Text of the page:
Applied Aviation Sciences
Recent research suggests that a maximum rate of lightning strikes occurs at least 15 to 20 minutes prior to tornado formation within a supercell storm. These maxima are associated with strengthening updrafts as they appear in radar measurements. An increase in lightning rates correlates with an increase of shear in the lower part of the storm. In combination with a strong updraft or downdraft, this shear can provide the ingredients for rotation and possibly a tornado. Polarity reversal of lightning around the time of tornado touchdown also has been examined. Thus, increasing lightning flash rates and reversal of lightning strike polarity are potential indicators of possible tornado formation. This research examines these findings by conducting a GIS analysis of tornado and lightning data from a severe storm event on 9 May 2006, which occurred near the rural town of Anna, Texas. This storm produced several tornadoes ranging from F0 to F3. The lightning data show three distinct patterns in the 50 minutes prior to the first reported tornado touchdown, which include an increase in lightning strikes, an increase in the percent of positive polarity strikes, and a spatial concentration of strikes prior to touchdown along the path of the tornado. As the study of lightning signatures becomes more refined, forecasters can use real time lightning data to compliment radar signatures in an effort to predict tornado development in severe storms.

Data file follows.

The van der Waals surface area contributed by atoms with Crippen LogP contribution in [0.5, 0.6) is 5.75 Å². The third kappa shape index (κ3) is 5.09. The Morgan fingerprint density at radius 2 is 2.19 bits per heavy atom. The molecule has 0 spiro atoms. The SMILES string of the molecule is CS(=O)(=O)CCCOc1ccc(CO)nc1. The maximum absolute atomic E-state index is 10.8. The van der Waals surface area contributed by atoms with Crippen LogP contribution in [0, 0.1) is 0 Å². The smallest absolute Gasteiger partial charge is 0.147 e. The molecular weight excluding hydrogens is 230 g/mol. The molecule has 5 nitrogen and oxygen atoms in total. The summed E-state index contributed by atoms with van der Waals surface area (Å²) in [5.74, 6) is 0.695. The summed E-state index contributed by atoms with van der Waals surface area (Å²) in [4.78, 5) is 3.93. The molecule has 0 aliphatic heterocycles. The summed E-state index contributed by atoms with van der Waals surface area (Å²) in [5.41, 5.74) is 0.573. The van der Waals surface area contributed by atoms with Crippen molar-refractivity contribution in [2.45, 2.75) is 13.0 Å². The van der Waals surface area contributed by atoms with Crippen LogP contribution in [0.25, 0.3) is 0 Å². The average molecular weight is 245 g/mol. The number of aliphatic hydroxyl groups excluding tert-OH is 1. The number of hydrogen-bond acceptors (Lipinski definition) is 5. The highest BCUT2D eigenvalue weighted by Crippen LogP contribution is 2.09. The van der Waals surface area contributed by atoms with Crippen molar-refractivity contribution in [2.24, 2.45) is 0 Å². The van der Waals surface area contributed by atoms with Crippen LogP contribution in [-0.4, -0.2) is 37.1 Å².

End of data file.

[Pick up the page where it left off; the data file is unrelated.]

3rd IASME/WSEAS Int. Conf. on Energy, Environment, Ecosystems and Sustainable Development
Agios Nikolaos, Greece
Number of Pages
Scholarly Commons Citation
Snow, R., Snow, M., & Kufa, N. (2007). GIS Analysis of Lightning Strikes within a Tornadic Environment. , (). Retrieved from https://commons.erau.edu/publication/1302